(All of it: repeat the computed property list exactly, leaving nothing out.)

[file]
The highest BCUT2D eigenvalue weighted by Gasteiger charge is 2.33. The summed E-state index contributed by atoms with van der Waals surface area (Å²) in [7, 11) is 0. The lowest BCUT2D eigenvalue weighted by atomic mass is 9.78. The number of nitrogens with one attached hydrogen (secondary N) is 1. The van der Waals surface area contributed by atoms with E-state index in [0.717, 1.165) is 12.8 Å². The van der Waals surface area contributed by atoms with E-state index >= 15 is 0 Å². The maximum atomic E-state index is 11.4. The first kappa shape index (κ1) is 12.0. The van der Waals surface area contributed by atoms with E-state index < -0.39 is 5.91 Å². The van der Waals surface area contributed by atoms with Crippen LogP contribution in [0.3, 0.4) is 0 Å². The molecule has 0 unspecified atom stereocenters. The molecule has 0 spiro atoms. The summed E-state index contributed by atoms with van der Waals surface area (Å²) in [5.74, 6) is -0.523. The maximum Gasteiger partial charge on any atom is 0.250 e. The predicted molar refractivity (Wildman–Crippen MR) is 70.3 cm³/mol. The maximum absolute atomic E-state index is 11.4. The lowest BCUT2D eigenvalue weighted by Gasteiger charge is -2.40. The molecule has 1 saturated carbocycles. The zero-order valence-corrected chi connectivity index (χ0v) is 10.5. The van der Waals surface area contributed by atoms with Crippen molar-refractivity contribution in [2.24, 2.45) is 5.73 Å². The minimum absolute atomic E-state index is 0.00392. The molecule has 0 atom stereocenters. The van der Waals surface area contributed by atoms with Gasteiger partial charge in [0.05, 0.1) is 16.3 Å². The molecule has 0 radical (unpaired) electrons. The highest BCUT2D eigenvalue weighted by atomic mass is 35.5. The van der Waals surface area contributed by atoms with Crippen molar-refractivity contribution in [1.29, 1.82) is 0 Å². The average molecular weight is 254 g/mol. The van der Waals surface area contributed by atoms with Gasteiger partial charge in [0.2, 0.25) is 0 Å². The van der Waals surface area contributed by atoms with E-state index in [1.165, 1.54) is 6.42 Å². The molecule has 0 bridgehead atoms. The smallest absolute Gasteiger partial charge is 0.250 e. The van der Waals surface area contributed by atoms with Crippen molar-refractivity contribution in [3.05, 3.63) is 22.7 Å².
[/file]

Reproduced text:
The highest BCUT2D eigenvalue weighted by Gasteiger charge is 2.33. The summed E-state index contributed by atoms with van der Waals surface area (Å²) in [7, 11) is 0. The lowest BCUT2D eigenvalue weighted by atomic mass is 9.78. The number of nitrogens with one attached hydrogen (secondary N) is 1. The van der Waals surface area contributed by atoms with E-state index in [0.717, 1.165) is 12.8 Å². The van der Waals surface area contributed by atoms with E-state index >= 15 is 0 Å². The maximum atomic E-state index is 11.4. The first kappa shape index (κ1) is 12.0. The van der Waals surface area contributed by atoms with E-state index < -0.39 is 5.91 Å². The van der Waals surface area contributed by atoms with Crippen LogP contribution in [0.3, 0.4) is 0 Å². The molecule has 0 unspecified atom stereocenters. The molecule has 0 spiro atoms. The summed E-state index contributed by atoms with van der Waals surface area (Å²) in [5.74, 6) is -0.523. The maximum Gasteiger partial charge on any atom is 0.250 e. The predicted molar refractivity (Wildman–Crippen MR) is 70.3 cm³/mol. The maximum absolute atomic E-state index is 11.4. The lowest BCUT2D eigenvalue weighted by Gasteiger charge is -2.40. The molecule has 1 saturated carbocycles. The zero-order valence-corrected chi connectivity index (χ0v) is 10.5. The van der Waals surface area contributed by atoms with Crippen molar-refractivity contribution in [2.24, 2.45) is 5.73 Å². The minimum absolute atomic E-state index is 0.00392. The molecule has 0 atom stereocenters. The van der Waals surface area contributed by atoms with Gasteiger partial charge in [0.05, 0.1) is 16.3 Å². The molecule has 0 radical (unpaired) electrons. The highest BCUT2D eigenvalue weighted by atomic mass is 35.5. The van der Waals surface area contributed by atoms with Crippen molar-refractivity contribution in [1.29, 1.82) is 0 Å². The average molecular weight is 254 g/mol. The van der Waals surface area contributed by atoms with Gasteiger partial charge in [0.2, 0.25) is 0 Å². The van der Waals surface area contributed by atoms with E-state index in [1.165, 1.54) is 6.42 Å². The molecule has 0 bridgehead atoms. The smallest absolute Gasteiger partial charge is 0.250 e. The van der Waals surface area contributed by atoms with Crippen molar-refractivity contribution in [3.05, 3.63) is 22.7 Å².